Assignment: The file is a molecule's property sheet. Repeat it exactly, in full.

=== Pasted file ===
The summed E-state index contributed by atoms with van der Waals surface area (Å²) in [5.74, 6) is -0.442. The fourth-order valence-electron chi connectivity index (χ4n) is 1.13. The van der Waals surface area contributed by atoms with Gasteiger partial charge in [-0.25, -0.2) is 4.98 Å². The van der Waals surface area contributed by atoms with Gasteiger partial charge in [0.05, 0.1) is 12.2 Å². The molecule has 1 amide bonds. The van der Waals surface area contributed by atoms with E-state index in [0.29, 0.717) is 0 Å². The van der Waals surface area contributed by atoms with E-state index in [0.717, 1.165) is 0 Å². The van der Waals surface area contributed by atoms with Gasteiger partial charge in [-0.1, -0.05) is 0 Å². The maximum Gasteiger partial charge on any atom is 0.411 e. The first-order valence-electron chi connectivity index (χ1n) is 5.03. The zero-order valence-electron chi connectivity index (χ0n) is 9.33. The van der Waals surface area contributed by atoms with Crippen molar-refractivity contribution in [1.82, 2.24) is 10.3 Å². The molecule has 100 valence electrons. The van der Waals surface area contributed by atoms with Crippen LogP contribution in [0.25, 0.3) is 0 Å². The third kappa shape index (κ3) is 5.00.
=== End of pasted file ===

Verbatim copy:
The summed E-state index contributed by atoms with van der Waals surface area (Å²) in [5.74, 6) is -0.442. The fourth-order valence-electron chi connectivity index (χ4n) is 1.13. The van der Waals surface area contributed by atoms with Gasteiger partial charge in [-0.25, -0.2) is 4.98 Å². The van der Waals surface area contributed by atoms with Gasteiger partial charge in [0.05, 0.1) is 12.2 Å². The molecule has 1 amide bonds. The van der Waals surface area contributed by atoms with E-state index in [0.29, 0.717) is 0 Å². The van der Waals surface area contributed by atoms with E-state index in [0.717, 1.165) is 0 Å². The van der Waals surface area contributed by atoms with Gasteiger partial charge in [-0.1, -0.05) is 0 Å². The maximum Gasteiger partial charge on any atom is 0.411 e. The first-order valence-electron chi connectivity index (χ1n) is 5.03. The zero-order valence-electron chi connectivity index (χ0n) is 9.33. The van der Waals surface area contributed by atoms with Crippen molar-refractivity contribution in [1.82, 2.24) is 10.3 Å². The molecule has 100 valence electrons. The van der Waals surface area contributed by atoms with Crippen LogP contribution in [0.25, 0.3) is 0 Å². The third kappa shape index (κ3) is 5.00.